REQUEST FOR IMMEDIATE INJUNCTIVE RELIEF

Plaintiff's allegations are additionally insufficient to support his requests for immediate injunctive relief. The standards governing the issuance of temporary restraining orders are "substantially identical" to those governing the issuance of preliminary injunctions. Stuhlbarg Intern. Sales Co., Inc. v. John D. Brushy and Co., Inc., 240 F.3d 832, 839 n. 7 (9th Cir. 2001). Therefore, "[a] plaintiff seeking a [TRO] must establish that he is likely to succeed on the merits, that he is likely to suffer irreparable harm in the absence of preliminary relief, that the balance of equities tips in his favor, and that an injunction is in the public interest." Am. Trucking Ass'n, Inc. v. City of Los Angeles, 559 F.3d 1046, 1052 (9th Cir.2009) (quoting Winter v. Natural Res. Def. Council, Inc., 555 U.S. 7, 20, 129 S. Ct. 365, 374 (2008)). A preliminary injunction is appropriate when a plaintiff demonstrates . . . "serious questions going to the merits and a hardship balance [] tips sharply toward the plaintiff, ... assuming the other two elements of the Winter test are also met." Alliance for the Wild Rockies v. Cottrell, 632 F.3d 1127, 1131-32 (9th Cir. 2011). A TRO is "an extraordinary remedy that may only be awarded upon a clear showing that the plaintiff is entitled to such relief." Winter, 555 U.S. at 22, 129 S. Ct. at 376.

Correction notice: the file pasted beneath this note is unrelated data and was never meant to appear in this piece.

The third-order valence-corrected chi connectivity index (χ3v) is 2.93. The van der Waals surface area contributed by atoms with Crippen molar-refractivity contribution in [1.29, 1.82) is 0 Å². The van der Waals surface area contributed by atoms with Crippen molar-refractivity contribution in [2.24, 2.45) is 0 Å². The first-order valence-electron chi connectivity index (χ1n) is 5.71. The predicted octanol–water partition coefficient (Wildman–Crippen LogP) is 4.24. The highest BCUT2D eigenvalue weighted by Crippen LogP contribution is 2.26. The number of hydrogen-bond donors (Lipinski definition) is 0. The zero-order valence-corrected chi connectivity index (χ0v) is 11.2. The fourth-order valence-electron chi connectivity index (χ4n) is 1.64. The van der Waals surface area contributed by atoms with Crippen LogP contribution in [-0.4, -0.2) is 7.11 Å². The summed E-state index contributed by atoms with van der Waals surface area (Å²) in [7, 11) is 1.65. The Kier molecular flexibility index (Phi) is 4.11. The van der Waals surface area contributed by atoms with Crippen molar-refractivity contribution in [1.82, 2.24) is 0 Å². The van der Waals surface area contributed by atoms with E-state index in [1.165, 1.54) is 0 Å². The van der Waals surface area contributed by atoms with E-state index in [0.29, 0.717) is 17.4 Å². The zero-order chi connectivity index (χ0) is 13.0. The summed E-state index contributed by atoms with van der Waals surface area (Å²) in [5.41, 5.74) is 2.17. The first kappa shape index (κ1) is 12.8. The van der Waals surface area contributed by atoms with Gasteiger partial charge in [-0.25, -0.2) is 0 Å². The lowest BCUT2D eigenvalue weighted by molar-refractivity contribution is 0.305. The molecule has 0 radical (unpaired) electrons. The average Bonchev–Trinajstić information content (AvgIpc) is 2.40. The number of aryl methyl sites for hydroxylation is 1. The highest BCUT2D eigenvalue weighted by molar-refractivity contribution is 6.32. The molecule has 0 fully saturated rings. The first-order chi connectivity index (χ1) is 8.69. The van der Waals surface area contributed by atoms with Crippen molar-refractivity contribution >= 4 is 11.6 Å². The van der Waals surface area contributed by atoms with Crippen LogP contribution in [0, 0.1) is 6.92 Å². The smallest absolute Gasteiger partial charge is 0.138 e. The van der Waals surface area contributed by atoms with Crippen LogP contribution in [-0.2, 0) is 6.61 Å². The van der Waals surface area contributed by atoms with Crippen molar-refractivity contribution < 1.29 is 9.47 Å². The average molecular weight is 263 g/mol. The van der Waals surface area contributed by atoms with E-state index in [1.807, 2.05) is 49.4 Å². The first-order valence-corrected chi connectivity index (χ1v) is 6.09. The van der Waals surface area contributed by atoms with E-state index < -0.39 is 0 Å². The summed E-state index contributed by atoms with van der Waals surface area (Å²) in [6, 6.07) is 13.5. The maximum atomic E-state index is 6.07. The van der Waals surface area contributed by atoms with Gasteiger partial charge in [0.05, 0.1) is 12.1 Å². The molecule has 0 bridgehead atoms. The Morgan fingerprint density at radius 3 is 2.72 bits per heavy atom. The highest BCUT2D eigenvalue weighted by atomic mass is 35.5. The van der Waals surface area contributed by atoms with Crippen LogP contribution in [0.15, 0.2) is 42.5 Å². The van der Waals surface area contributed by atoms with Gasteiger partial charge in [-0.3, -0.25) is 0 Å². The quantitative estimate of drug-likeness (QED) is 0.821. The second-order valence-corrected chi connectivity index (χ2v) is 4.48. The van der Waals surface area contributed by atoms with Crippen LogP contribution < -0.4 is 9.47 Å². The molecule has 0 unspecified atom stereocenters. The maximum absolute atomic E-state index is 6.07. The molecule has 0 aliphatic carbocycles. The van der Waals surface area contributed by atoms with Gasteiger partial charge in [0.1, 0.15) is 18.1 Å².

The Ninth Circuit has reiterated that under either formulation of the principles, if the probability of success on the merits is low, preliminary injunctive relief should be denied:

Martin explicitly teaches that "[u]nder this last part of the alternative test, even if the balance of hardships tips decidedly in favor of the moving party, it must be shown as an irreducible minimum that there is a fair chance of success on the merits."

Johnson v. California State Bd. of Accountancy, 72 F.3d 1427, 1430 (9th Cir. 1995) (quoting Martin v. International Olympic Comm., 740 F.2d 670, 675 (9th Cir. 1984).

Speculative injury does not constitute irreparable harm. See Caribbean Marine Servs. Co. v. Baldrige, 844 F.2d 668, 674 (9th Cir. 1988); Goldie's Bookstore, Inc. v. Superior Court, 739 F.2d 466, 472 (9th Cir. 1984). A presently existing actual threat must be shown, although the injury need not be certain to occur. See Zenith Radio Corp. v. Hazeltine Research, Inc., 395 U.S. 100, 130-31, 89 S.Ct. 1562, 1580 (1969); FDIC v. Garner, 125 F.3d 1272, 1279-80 (9th Cir. 1997), cert. denied, 523 U.S. 1020, 118 S.Ct. 1299 (1998); Caribbean Marine Servs. Co., 844 F.2d at 674.

As noted above, plaintiff's alleged injury is speculative, and there is nothing in the current record that suggests the existence of a present, actual threat to plaintiff's ability to prosecute this case, or his other pending actions. Additionally, in light of this court's determination that the complaint fails to state a cognizable claim, plaintiff has not established that he is likely to succeed on the merits. Accordingly, the undersigned recommends that the request for a TRO and/or preliminary injunction be denied.